Meetings set on plan for Atlanta school properties

Maynard Jackson High School and the schools that feed into it have experienced the biggest recent enrollment increases in Atlanta Public Schools. Since 2012, the schools located within the district’s east-side Maynard Jackson cluster have seen an enrollment increase of 19%. VANESSA McCRAY/vanessa.mccray@ajc.com

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Maynard Jackson High School and the schools that feed into it have experienced the biggest recent enrollment increases in Atlanta Public Schools. Since 2012, the schools located within the district’s east-side Maynard Jackson cluster have seen an enrollment increase of 19%. VANESSA McCRAY/vanessa.mccray@ajc.com

Atlanta Public Schools will hold four community meetings about the future of its many buildings and vacant lots.

The school board in June agreed to pay a consultant $900,000 to help the district develop a facilities master plan and study demographic trends that have an impact on enrollment.

The resulting document will provide a “comprehensive analysis of the entire system,” said Superintendent Meria Carstarphen, at a recent news conference.

It will guide decisions about which properties to sell and what construction projects are needed.

The district will host a series of public meetings to share information and gather feedback on the plan, starting with a 6 p.m. meeting Wednesday at Mays High School.

One critical element of the work is a demographic study to forecast enrollment trends for the next five to 10 years. Atlanta’s population has grown at an average yearly rate of 1.7% since 2010, but the school-age population has increased by less than 1% a year, according to APS.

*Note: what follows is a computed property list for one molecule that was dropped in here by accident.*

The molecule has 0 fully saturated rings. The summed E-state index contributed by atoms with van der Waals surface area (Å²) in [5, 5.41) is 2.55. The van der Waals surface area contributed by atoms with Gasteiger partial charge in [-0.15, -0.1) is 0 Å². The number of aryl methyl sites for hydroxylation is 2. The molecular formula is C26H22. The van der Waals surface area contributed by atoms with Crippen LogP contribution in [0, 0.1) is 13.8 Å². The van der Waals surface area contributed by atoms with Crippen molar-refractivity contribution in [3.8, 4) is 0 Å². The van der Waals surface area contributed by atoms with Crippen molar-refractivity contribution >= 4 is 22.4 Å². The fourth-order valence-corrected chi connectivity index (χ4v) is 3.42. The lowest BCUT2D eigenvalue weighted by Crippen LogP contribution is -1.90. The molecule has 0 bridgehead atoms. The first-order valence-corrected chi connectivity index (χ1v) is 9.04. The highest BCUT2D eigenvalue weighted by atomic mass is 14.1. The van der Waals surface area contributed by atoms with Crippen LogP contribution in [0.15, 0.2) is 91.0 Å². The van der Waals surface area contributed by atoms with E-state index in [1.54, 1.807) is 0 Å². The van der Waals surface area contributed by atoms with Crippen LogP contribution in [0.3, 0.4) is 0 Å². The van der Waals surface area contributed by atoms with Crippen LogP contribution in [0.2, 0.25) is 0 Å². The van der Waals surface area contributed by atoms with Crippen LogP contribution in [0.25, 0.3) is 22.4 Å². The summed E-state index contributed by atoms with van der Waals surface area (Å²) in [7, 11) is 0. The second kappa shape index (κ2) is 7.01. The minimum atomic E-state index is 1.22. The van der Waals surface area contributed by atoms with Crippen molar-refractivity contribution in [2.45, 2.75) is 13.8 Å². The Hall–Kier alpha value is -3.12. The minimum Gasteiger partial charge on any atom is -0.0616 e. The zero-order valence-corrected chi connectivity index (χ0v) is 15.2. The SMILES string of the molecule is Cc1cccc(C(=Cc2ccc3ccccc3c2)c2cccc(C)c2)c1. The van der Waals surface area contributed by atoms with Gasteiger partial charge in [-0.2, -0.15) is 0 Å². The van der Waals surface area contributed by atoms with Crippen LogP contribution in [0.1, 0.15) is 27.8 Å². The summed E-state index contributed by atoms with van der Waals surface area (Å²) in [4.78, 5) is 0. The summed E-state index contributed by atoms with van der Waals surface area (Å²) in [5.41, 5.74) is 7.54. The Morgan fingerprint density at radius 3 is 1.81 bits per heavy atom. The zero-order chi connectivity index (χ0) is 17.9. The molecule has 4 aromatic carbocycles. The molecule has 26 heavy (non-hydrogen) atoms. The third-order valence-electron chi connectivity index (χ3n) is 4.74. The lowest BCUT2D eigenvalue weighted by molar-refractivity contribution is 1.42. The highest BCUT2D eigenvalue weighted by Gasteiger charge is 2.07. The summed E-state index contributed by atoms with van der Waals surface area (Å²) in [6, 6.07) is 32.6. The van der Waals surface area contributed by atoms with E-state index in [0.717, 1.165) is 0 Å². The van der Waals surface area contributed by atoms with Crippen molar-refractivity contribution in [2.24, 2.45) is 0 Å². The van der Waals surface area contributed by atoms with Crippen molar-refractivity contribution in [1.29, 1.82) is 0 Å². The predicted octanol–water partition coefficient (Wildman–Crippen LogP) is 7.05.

The school system has seen enrollment increases in certain parts of the district — including the neighborhoods where students attend Grady, Maynard Jackson and North Atlanta high schools. Enrollment in other areas has dropped, including in neighborhoods where students attend Carver and Mays high schools.

“Given some of the projections out there with respect to growth in the city and density one would think that those numbers could potentially change and change significantly,” said Larry Hoskins, the district’s chief operating officer. “The analysis hasn’t been done on just how much growth or decline will be experienced by the individual clusters.”

He said APS wants to understand where the growth is happening to help make decisions about which properties it should hold onto and which it may no longer need. The information could also help the district figure out where it might need to consider purchasing property.

The planning work will include discussion of what the ideal size for schools should be. Experts also will look at each of the district's properties — about 140 — which include schools, vacant buildings and land.

“We want to be extremely strategic about different properties. Do we hold onto properties? Do we perhaps make those properties available for some other use? Do we sell them?” Hoskins said.

Over the next year, the district will figure out the best options for schools and make property recommendations. It expects to begin implementing the facilities plan in 2021.

The district’s last facilities plan was completed in 2012.


Atlanta Public Schools meetings

The school district will hold four meetings to gather input about its facilities master plan. All meetings begin at 6 p.m.

Oct. 2

Mays High School

3450 Benjamin E. Mays Drive, SW

Oct. 16

Sutton Middle School

2875 Northside Dr. NW

Oct. 17

King Middle School

545 Hill St. SE

Oct. 23

South Atlanta High School

800 Hutchens Rd. SE

Atlanta Public Schools enrollment change by cluster 

Cluster*20122019Percent change

Jackson 5895 6992 19%

Grady 6293 7365 17%

North Atlanta 7636 8723 14%

South Atlanta 4098 4477 9%

Douglass 6826 7060 3%

Washington 4628 4644 0.3%

Therrell 3912 3791 -3%

Mays 4461 3955 -11%

Carver 5149 3994 -22%

Total 48898 51001 4%

*Clusters are groups of schools whose students go on to a particular high school.

Source: APS